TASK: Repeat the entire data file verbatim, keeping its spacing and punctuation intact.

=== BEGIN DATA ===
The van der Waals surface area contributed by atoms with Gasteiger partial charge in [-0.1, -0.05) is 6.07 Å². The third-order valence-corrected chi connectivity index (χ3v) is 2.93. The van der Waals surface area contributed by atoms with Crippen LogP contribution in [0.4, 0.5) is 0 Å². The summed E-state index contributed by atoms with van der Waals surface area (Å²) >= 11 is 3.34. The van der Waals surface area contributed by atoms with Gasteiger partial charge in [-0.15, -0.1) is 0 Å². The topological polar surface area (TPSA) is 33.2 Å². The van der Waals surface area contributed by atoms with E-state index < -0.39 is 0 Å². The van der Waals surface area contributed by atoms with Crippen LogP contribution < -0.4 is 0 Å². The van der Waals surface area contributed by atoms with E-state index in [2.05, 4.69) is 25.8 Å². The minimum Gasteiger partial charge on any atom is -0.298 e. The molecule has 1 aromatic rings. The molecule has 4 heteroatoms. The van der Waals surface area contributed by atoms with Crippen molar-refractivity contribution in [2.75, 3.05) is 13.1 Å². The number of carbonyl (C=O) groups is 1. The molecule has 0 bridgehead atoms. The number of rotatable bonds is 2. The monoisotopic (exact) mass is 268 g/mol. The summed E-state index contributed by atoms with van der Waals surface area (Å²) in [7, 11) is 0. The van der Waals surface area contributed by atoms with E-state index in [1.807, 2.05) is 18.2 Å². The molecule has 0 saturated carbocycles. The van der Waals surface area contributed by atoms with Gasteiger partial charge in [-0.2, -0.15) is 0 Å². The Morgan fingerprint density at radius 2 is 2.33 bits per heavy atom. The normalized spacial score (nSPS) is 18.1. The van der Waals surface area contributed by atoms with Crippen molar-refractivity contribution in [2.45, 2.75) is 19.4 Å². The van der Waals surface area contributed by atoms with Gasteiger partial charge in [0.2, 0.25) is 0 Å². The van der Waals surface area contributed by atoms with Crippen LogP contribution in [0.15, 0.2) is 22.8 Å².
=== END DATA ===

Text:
The van der Waals surface area contributed by atoms with Gasteiger partial charge in [-0.1, -0.05) is 6.07 Å². The third-order valence-corrected chi connectivity index (χ3v) is 2.93. The van der Waals surface area contributed by atoms with Crippen LogP contribution in [0.4, 0.5) is 0 Å². The summed E-state index contributed by atoms with van der Waals surface area (Å²) >= 11 is 3.34. The van der Waals surface area contributed by atoms with Gasteiger partial charge in [-0.15, -0.1) is 0 Å². The topological polar surface area (TPSA) is 33.2 Å². The van der Waals surface area contributed by atoms with E-state index < -0.39 is 0 Å². The van der Waals surface area contributed by atoms with Crippen LogP contribution < -0.4 is 0 Å². The van der Waals surface area contributed by atoms with E-state index in [2.05, 4.69) is 25.8 Å². The minimum Gasteiger partial charge on any atom is -0.298 e. The molecule has 1 aromatic rings. The molecule has 4 heteroatoms. The van der Waals surface area contributed by atoms with Crippen molar-refractivity contribution in [2.75, 3.05) is 13.1 Å². The number of carbonyl (C=O) groups is 1. The molecule has 0 bridgehead atoms. The number of rotatable bonds is 2. The monoisotopic (exact) mass is 268 g/mol. The summed E-state index contributed by atoms with van der Waals surface area (Å²) in [7, 11) is 0. The van der Waals surface area contributed by atoms with E-state index in [1.807, 2.05) is 18.2 Å². The molecule has 0 saturated carbocycles. The van der Waals surface area contributed by atoms with Gasteiger partial charge in [-0.2, -0.15) is 0 Å². The Morgan fingerprint density at radius 2 is 2.33 bits per heavy atom. The normalized spacial score (nSPS) is 18.1. The van der Waals surface area contributed by atoms with Crippen molar-refractivity contribution in [2.45, 2.75) is 19.4 Å². The van der Waals surface area contributed by atoms with Gasteiger partial charge in [0.2, 0.25) is 0 Å². The van der Waals surface area contributed by atoms with Crippen LogP contribution in [0.15, 0.2) is 22.8 Å².